The comment period has now closed on the controversial proposed rule (FBO Proposal) of the Board of Governors of the Federal Reserve System (Board) implementing Sections 165 and 166 of the Dodd-Frank Act (Dodd-Frank) for foreign banking organizations (FBOs) and foreign nonbank financial companies supervised by the Board.

If the FBO Proposal becomes final in the manner proposed, it will mark a sea change in the regulation of the U.S. operations of FBOs, by requiring FBOs with $50 billion or more in total global consolidated assets and $10 billion or more in total U.S. nonbranch assets to form an intermediate holding company (IHC) for almost all of their U.S. subsidiaries.

In our view, the IHC requirement likely exceeds the Board's legal authority in implementing Sections 165 and 166 of Dodd-Frank, has the tendency to increase, rather than reduce, financial instability in the United States and globally, threatens other adverse effects, and does not effectively respond to the developments that the Board perceives in the U.S. operations of FBOs and in international banking regulation generally.

In addition, by signaling concern with the ability of home country supervisors to cooperate on issues relevant to the regulation of cross-border banking organizations, the IHC requirement threatens to lead to retaliation against U.S. banking organizations with significant international operations, thus making the IHC requirement relevant to U.S. banking organizations as well as FBOs.

We have filed a comment letter with the Board advancing these arguments, which we summarize below. A link to our comment letter is included here[1] and at the end of this Alert.

As a matter of statutory interpretation, the IHC requirement reflects the following failings:

  • The IHC requirement is imposed as a blanket requirement on all FBOs that meet the FBO Proposal's asset thresholds, and does not reflect consideration of the factors set forth in Section 165(b)(3) of Dodd-Frank that call for differentiating FBOs on the basis of their systemic risk, nonfinancial activities and affiliations, and predominant lines of business.

  • The IHC requirement ignores the mandate of Congress in Section 165(b)(2) of Dodd-Frank that the Board give due regard to the principle of national treatment and take into account the extent to which a particular FBO is subject on a consolidated basis to comparable home country prudential standards.

  • In other sections of Dodd-Frank, Congress authorized, and even required, the Board to require the establishment of IHCs for entities other than FBOs, but only in limited circumstances, indicating that a blanket IHC requirement is not an appropriate interpretation of Section 165.

  • Congress explicitly instructed the Board to consult with foreign counterparts to encourage "comprehensive and robust" supervision of systemically significant firms in Section 175(c) of Dodd-Frank.

  • To the extent the IHC requirement is an indirect means of regulating the capital of the U.S. broker-dealer subsidiaries of FBOs, it conflicts with Section 5(c)(3) of the Bank Holding Company Act, which Congress did not amend in Dodd-Frank, despite amending other subsections of Section 5.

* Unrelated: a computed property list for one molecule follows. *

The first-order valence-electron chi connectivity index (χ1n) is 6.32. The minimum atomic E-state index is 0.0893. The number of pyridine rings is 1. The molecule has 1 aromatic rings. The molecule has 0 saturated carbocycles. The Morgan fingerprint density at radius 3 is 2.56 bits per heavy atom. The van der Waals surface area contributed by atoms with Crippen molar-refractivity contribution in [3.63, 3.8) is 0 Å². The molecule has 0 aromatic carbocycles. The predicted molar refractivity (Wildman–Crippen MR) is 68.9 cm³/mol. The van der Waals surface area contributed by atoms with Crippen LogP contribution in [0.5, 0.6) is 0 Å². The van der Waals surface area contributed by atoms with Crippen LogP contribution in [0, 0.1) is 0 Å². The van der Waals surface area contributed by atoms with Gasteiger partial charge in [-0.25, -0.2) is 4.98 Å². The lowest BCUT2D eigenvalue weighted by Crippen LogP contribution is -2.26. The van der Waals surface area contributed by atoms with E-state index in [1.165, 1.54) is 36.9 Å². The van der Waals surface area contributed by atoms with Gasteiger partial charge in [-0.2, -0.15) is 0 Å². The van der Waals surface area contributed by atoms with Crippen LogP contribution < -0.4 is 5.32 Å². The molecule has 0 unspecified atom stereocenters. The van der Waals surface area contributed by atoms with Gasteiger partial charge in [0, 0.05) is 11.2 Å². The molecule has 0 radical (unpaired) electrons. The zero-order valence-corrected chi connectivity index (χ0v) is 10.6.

As a matter of policy, the IHC requirement will tend to increase financial instability and threaten other adverse effects, some of which are, under other provisions of federal banking law, adverse effects the Board is explicitly charged with avoiding:

  • By interfering with the ability of an FBO to allocate capital and liquidity in a manner it determines most efficient, the IHC requirement will negatively influence the availability of credit, thereby inhibiting economic growth. It would be ironic if restrictive Board regulatory policy undermined expansionary Board monetary policy and thereby prolonged recessionary tendencies.

  • By trapping capital and liquidity in a U.S. IHC, the IHC requirement will interfere with the ability of an FBO to respond most effectively at a time of crisis, as the capital and liquidity needs of an international organization will not always be greatest in the United States.

  • By imposing a discriminatory and costly restructuring mandate on FBOs, the IHC requirement may invite retaliation against internationally active U.S. banking organizations by non-U.S. jurisdictions.

  • By raising questions about the commitment of foreign regulators to supervise their banking institutions in a manner consistent with U.S. financial stability, the IHC requirement threatens to fan the flames of protectionist regulation.

  • By imposing substantial transaction and tax costs on FBOs, the IHC requirement will likely result in some FBOs curtailing their U.S. operations, leading to decreased competition and an increased concentration of banking and financial resources in the United States.

  • The IHC requirement will result in increased capital charges being imposed on traditionally less risky assets, which may provide incentives for FBOs to shift their U.S. asset mix to riskier assets that promise greater returns.

The IHC requirement is also an overbroad response to what the Board views as changed business practices at the U.S. operations of FBOs; in particular, it does not at all address what the Board itself views as the most destabilizing practice – an overreliance on short-term dollar funding used to support FBOs' non-U.S. operations.

Due to the controversial nature of the FBO Proposal, the Board is likely to have received numerous and detailed comments, including from foreign supervisory bodies. It is hoped that reflection on the public record will lead the Board to a more tailored application of Sections 165 and 166 of Dodd-Frank, one that gives appropriate consideration to the factors that Congress required the Board to consider in implementing those sections, and one that focuses on the specific financial stability risks raised by particular FBOs with U.S. operations.